To most Americans, Iran is a Saturday Night Live punch line of Muslim backwardness. Since 1979, it's been ruled by clerics with beards and gowns who enforce the draconian strictures of Sharia, or Islamic law. But for Iranians, especially gay Iranians, there is little to be laughed at. Being busted having gay sex or simply being at a gay party is punishable by arrest, flogging, or death, depending on the whims of the basijis, the country's loathed paramilitary morality police, and of the Islamic courts. Some human rights groups estimate that more than 4,000 LGBT people have been executed in Iran since the late 1970s. In 2005, international outrage flared when two teenage boys were hanged in the Iranian city of Mashad; the state claimed it was for raping a younger boy, but it was widely believed to be because they were gay. (Similar horror stories have emerged out of Shiite enclaves in Iraq, such as Sadr City in Baghdad, where two dozen men or boys believed to be gay have been murdered by death squads or family members enacting 'honor killings.')
But for Nima and the other refugees here, Iran is still home. It's not just a place of persecution and fear, it's the land of their friends and families and of the rich Persian culture of poetry and art that predates the ayatollahs by millennia. Nostalgia and memories for the texture and fabric of the lives they left behind make life in Turkey even more difficult. 'We're in a twilight zone,' Nima says. 'We're not in our home, and we're not where we want to be. It's so hard.'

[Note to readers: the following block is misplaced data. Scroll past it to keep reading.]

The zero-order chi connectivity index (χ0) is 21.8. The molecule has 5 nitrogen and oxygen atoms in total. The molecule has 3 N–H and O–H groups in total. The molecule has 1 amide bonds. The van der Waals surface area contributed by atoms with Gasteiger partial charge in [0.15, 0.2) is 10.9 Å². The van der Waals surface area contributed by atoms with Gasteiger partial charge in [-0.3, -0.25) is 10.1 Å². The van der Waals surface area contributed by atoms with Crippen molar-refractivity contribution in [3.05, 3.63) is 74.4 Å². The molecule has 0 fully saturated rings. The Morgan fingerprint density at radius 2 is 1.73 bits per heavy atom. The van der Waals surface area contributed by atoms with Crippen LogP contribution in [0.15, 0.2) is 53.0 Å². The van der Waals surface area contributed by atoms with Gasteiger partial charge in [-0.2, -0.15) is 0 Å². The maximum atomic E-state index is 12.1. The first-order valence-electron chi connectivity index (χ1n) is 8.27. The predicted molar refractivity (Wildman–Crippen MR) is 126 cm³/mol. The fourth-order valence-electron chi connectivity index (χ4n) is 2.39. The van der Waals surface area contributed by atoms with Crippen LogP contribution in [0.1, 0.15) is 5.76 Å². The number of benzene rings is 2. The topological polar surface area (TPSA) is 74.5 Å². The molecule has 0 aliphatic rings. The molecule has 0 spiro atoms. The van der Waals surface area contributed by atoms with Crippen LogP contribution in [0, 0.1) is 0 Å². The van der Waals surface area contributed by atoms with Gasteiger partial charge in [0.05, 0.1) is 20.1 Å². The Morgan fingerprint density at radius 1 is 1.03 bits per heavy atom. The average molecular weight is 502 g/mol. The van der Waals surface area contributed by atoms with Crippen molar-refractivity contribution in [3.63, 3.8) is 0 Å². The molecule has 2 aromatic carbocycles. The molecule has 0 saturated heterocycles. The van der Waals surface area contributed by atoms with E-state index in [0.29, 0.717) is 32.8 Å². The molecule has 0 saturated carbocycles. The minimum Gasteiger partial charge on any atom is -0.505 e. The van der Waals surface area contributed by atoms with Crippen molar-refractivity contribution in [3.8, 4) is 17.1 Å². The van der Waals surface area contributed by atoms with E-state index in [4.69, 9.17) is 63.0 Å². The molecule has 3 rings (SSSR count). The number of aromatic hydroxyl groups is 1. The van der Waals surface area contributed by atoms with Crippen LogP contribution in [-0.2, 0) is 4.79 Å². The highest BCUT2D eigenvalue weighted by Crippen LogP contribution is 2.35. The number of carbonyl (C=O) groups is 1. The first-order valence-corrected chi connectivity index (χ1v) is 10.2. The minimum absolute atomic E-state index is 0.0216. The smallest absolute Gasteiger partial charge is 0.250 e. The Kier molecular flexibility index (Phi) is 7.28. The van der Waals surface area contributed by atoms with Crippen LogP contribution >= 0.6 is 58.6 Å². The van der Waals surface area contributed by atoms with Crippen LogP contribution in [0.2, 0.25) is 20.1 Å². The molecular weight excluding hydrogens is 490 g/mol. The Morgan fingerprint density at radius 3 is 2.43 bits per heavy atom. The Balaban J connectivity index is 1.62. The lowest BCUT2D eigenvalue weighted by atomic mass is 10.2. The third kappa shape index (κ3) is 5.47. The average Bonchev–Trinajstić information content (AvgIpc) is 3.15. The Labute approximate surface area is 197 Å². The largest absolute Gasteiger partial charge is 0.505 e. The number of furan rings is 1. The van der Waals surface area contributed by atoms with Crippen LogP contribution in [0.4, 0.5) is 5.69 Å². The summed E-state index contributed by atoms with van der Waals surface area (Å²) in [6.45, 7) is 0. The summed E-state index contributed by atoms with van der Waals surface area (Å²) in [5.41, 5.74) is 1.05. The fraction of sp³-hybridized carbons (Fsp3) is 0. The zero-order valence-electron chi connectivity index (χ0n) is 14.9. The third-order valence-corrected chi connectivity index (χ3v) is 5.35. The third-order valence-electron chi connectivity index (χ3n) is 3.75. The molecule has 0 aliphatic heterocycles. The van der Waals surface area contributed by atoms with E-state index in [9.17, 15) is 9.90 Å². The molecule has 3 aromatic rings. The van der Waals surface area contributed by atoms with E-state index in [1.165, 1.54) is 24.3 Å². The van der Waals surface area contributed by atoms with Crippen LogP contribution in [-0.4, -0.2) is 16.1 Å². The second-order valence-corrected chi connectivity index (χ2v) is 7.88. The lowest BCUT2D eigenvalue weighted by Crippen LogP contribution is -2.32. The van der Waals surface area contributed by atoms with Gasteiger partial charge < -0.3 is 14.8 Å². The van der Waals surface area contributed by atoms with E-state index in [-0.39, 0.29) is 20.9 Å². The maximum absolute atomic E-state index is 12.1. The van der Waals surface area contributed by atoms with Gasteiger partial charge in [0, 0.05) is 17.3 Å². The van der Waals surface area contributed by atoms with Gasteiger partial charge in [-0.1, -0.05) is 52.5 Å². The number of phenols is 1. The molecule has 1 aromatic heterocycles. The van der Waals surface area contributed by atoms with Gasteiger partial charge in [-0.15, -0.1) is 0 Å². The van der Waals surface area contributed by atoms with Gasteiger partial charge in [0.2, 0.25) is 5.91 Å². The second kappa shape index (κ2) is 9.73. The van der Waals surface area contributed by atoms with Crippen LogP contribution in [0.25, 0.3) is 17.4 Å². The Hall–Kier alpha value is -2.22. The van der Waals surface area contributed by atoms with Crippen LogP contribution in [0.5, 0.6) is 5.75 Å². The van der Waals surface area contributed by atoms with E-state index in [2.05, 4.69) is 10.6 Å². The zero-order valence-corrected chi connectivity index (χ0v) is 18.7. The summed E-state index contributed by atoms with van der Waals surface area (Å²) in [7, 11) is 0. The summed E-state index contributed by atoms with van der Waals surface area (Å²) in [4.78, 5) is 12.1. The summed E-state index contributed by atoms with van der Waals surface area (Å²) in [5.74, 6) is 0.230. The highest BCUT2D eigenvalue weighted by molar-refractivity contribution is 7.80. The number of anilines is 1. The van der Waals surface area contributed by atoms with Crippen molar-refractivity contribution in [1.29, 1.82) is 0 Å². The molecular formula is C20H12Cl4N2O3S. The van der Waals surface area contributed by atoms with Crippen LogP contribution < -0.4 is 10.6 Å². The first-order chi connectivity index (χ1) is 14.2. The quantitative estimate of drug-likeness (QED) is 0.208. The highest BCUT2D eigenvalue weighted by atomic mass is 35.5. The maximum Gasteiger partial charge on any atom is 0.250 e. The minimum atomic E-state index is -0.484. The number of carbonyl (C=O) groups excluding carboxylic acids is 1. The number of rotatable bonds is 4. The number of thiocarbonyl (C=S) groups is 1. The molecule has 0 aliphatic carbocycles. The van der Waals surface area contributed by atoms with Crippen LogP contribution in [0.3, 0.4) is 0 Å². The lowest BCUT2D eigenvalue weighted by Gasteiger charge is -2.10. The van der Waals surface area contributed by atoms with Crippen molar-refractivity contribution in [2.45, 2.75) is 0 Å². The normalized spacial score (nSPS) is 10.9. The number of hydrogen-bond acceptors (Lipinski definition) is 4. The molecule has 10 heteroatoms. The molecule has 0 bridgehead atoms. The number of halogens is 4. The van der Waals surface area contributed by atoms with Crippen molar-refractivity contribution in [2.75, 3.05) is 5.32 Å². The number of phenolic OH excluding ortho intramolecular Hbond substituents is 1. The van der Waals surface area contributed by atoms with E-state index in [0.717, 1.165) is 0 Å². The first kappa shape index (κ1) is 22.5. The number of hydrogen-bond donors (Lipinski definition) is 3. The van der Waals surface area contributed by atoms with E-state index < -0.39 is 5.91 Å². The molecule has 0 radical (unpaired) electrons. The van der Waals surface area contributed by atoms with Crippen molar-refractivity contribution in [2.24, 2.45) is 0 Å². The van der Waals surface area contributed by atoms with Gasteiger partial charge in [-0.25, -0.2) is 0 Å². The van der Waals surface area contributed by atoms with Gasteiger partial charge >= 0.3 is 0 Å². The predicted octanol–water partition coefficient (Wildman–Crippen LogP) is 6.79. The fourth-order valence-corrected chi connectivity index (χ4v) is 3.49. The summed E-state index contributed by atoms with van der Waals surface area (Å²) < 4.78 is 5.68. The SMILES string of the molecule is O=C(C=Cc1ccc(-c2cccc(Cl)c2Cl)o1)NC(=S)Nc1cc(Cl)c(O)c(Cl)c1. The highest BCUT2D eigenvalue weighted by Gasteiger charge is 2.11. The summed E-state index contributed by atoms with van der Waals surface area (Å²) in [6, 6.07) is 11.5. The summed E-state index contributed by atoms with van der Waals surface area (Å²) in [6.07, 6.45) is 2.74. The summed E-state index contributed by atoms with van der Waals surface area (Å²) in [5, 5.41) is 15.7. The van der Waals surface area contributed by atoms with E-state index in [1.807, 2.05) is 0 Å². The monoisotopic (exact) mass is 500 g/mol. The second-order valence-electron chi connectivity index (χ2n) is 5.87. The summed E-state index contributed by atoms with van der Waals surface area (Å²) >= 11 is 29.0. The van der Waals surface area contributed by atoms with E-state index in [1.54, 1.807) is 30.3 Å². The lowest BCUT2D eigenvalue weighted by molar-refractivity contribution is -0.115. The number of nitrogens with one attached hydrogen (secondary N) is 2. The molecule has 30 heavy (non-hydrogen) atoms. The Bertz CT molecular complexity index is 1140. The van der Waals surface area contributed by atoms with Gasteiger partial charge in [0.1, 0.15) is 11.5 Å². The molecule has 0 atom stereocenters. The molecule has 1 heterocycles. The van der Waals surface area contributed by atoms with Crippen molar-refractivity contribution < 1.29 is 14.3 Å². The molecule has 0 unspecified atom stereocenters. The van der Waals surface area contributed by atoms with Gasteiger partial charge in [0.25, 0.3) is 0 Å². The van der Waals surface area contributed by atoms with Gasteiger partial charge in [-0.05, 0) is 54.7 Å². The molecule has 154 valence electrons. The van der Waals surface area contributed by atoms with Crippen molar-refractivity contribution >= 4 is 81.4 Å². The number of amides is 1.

'O you who've gone on pilgrimage --
where are you, where, oh where?
Here, here is the Beloved!
Oh come now, come, oh come!
Your friend, he is your neighbor,
he is next to your wall --
You, erring in the desert --
what air of love is this?
-- The 13th century Persian poet Rumi,
I Am Wind, You Are Fire
On Valentine's night in Kayseri in an apartment filled with secondhand furniture, cigarette smoke, and house music, a dozen gay refugees drink beer and smoke a hookah. There are five gay men -- Nima, Babak, Arad, Payam, and Parsa -- five lesbians -- Sahar, Diba, Sara, Setarah, and Elnaz -- and two trans women, Sheyda and Artin. They are all in their 20s and 30s, and have been in Turkey anywhere from a few days to well over a year. Artin -- who calls herself trans and wears long, dark hair and a five o'clock shadow -- entertains us with her tale of the 'straight' Turkish boyfriend she met on the street here, not such an unusual occurrence despite Kayseri's overall chilliness toward LGBT people and refugees. Artin's sexcapade is hilarious. 'I've realized I'm a transsexual who's a top,' she concludes. Everybody laughs. For most of these refugees, primarily middle-class and from the big cities of Tehran and Shiraz, Turkey is their first time outside Iran -- and their first time publicly socializing with the opposite sex, something forbidden in Iran. Still, even at this private gathering of friends, the men and women sit apart. There is something still clandestine and uneasy about the party. Despite the 180-bpm music and the chatter in their native language of Farsi, there are long spells of silence. Displacement hangs like hookah smoke in the air. It could be because I'm there and any attention could bring danger to the families of these men and women. I can't even say Nima's real name without endangering him. They remain as nameless as they are homeless.
According to its website, the United Nations High Commissioner for Refugees, based in Geneva, helps 'people restart their lives. Today, a staff of around 6,500 people in more than 116 countries continues to help 31.7 million persons.' Among the 31.7 million refugees are victims from Darfur and Iraq whose plights make the Iranian LGBT community's situation look tame by comparison. So here they sit, in limbo in Kayseri, for who knows how long.